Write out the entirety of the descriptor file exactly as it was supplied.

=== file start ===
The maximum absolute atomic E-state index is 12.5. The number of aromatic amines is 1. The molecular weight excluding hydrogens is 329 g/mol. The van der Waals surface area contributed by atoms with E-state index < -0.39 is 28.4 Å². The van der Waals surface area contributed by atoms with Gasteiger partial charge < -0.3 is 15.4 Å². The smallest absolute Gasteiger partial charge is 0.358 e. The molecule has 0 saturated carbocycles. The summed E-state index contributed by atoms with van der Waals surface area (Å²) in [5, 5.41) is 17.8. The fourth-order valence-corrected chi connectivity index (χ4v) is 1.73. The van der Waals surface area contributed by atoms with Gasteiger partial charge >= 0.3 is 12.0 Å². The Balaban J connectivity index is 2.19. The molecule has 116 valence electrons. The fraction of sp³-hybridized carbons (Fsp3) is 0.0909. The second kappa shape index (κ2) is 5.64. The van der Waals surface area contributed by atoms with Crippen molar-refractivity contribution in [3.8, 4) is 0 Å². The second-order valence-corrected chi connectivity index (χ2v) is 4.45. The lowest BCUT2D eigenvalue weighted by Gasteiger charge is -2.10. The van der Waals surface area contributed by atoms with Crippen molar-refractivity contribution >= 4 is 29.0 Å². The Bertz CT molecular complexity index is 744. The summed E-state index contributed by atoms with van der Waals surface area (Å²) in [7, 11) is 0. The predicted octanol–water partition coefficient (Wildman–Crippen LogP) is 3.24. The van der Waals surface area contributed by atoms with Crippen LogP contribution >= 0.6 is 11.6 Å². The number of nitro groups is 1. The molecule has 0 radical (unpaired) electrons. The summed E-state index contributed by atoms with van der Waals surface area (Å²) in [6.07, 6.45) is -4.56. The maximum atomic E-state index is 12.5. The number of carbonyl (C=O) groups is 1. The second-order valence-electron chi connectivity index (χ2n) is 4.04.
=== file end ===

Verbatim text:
The maximum absolute atomic E-state index is 12.5. The number of aromatic amines is 1. The molecular weight excluding hydrogens is 329 g/mol. The van der Waals surface area contributed by atoms with E-state index < -0.39 is 28.4 Å². The van der Waals surface area contributed by atoms with Gasteiger partial charge < -0.3 is 15.4 Å². The smallest absolute Gasteiger partial charge is 0.358 e. The molecule has 0 saturated carbocycles. The summed E-state index contributed by atoms with van der Waals surface area (Å²) in [5, 5.41) is 17.8. The fourth-order valence-corrected chi connectivity index (χ4v) is 1.73. The van der Waals surface area contributed by atoms with Gasteiger partial charge >= 0.3 is 12.0 Å². The Balaban J connectivity index is 2.19. The molecule has 116 valence electrons. The fraction of sp³-hybridized carbons (Fsp3) is 0.0909. The second kappa shape index (κ2) is 5.64. The van der Waals surface area contributed by atoms with Crippen molar-refractivity contribution in [3.8, 4) is 0 Å². The second-order valence-corrected chi connectivity index (χ2v) is 4.45. The lowest BCUT2D eigenvalue weighted by Gasteiger charge is -2.10. The van der Waals surface area contributed by atoms with Crippen molar-refractivity contribution >= 4 is 29.0 Å². The Bertz CT molecular complexity index is 744. The summed E-state index contributed by atoms with van der Waals surface area (Å²) in [7, 11) is 0. The predicted octanol–water partition coefficient (Wildman–Crippen LogP) is 3.24. The van der Waals surface area contributed by atoms with Crippen LogP contribution >= 0.6 is 11.6 Å². The number of nitro groups is 1. The molecule has 0 radical (unpaired) electrons. The summed E-state index contributed by atoms with van der Waals surface area (Å²) in [6.07, 6.45) is -4.56. The maximum atomic E-state index is 12.5. The number of carbonyl (C=O) groups is 1. The second-order valence-electron chi connectivity index (χ2n) is 4.04.